3 Questions with Hiroko Yamamura & M. Sylvia

in advance of their appearance for daphne at smartbar (3/1) we asked hiroko yamamura & m. sylvia a few questions...

hiroko yamamura has been a force for good in midwestern dance music for decades. she has pushed the bounds of drum 'n' bass production as bio booster, contributed to the legacy of trax records, and rocked rooms the world over. 

m. sylvia is a rising star of the chicago house & techno scene. she has shaped the community as a resident at primary and prominent member of the NORdjs collective.

theirs will be the first set of daphne 2018 and we are honored to host them. 


one. is there a moment in time (art project, a certain teacher, etc.) when you knew that creating was going to be your life’s work? if so, can you describe that (memory, feeling, thought) for us?

hiroko yamamura: since early in life i’ve been a pretty solitary person. i bonded early with japanese and american comics and the escapism they provided, and of course had dreams of drawing manga for a living. also i was part of the asian stereotype where we learn violin from birth. so music has been engrained from the get go. art curriculum has always been at the center of what I focused on throughout high school and higher education. in my other life i’m a college art teacher, so you can kind of say that I really don’t know any other life.

m. sylvia: i knew creativity would be my life companion for many years, but the conclusion that it's my life's work came to me just a year ago. i realized then that i could never invoke a way of life that would cramp my creativity; it's been my truest life companion and career.

two. how does where you are (personally, geographically, historically, etc.) impact the work you create? how does chicago factor into that equation, if at all?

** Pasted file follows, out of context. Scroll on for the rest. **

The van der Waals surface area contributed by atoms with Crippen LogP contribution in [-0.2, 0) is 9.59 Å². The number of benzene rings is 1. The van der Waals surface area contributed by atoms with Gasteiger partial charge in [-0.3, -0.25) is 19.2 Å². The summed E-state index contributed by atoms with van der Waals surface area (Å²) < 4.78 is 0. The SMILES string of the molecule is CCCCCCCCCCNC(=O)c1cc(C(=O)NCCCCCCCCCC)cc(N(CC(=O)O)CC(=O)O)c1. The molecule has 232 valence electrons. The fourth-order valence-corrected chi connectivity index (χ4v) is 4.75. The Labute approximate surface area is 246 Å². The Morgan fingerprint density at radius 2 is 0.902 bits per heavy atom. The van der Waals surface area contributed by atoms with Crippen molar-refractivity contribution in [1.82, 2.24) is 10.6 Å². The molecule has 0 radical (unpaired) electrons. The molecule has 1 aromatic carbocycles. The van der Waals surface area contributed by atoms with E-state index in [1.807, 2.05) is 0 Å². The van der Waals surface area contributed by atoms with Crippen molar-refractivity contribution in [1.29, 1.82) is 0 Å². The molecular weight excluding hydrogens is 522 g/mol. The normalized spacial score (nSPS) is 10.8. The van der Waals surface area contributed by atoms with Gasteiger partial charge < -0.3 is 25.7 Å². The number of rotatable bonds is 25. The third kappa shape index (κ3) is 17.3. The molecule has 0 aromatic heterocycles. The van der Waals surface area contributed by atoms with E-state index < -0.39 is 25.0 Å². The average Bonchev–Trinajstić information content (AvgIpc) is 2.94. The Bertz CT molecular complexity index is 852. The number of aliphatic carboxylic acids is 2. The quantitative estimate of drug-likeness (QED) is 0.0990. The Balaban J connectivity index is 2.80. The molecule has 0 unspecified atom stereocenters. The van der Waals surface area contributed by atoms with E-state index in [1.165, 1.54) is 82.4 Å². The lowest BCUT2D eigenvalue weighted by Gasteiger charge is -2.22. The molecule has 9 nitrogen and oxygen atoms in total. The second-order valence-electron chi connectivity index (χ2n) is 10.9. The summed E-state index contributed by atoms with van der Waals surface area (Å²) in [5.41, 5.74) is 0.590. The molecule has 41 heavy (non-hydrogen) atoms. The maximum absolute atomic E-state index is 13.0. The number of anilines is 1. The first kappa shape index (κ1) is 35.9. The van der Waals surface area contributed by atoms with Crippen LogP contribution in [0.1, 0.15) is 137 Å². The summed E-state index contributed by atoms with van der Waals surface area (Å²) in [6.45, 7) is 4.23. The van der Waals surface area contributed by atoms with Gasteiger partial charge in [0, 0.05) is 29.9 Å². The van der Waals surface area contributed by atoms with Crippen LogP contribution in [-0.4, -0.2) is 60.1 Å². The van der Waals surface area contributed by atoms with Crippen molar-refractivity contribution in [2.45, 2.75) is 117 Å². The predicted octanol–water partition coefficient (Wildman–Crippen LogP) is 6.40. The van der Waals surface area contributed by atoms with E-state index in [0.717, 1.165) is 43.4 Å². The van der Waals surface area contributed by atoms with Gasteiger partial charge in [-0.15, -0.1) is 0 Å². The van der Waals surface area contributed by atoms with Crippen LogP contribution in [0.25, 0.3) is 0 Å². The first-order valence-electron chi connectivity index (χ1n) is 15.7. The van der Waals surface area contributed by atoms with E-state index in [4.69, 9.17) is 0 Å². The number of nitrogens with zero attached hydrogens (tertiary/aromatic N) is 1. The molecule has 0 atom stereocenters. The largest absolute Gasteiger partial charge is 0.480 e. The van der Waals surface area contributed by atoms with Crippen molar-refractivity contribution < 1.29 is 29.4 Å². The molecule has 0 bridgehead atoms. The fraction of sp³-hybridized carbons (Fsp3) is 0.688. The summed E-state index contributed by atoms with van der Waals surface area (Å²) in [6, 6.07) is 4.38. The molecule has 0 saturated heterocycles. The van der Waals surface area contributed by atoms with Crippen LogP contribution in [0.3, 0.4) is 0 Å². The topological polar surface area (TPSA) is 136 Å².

hiroko yamaura: chicago is dope, pizza sucks. if you eat cheese you are a freak.

m. sylvia: i don't see myself as someone who creates something truly new, but rather as a medium, who metabolizes experiences and surroundings and shapes them into something, in my case, audible.

so, everything i see, feel, understand gets put in a set or a track, per how i experience it. my city, background, personality, what i do every day, everything around me is in my music. how, exactly? i'm not sure. i'm just an interpreter. chicago certainly facilitated the dance music medium.

three. what is the role of the artist in today’s world, for you?

hiroko yamamura: an artist is someone who can contextualize things others can not - feelings, sounds, words or visuals. the reason we love art so much is it can connect and interpret those moments - giving us perspective, and at times giving us some peek into a sliver of self. there is a level of discovery and revealment that happens; an artist can show you what you need to see, and are missing, but focusing on a microcosm which can actually be huge. or, they can just make cool looking, badass sounding shit.

m. sylvia: as all through human history, i feel artists are still historians and scribes. ages from now, if our work is revisited, it'll be used to understand what society was at this time. today, however, i feel artists have a great power to increase human sensitivity and general feeling of inclusion. we have the ability to bring people together and help them appreciate their similarities, as well as reflect on their feelings. it's important, then, that our work is equally accessible to all and on us to advocate for making it so.

Manifest Chicago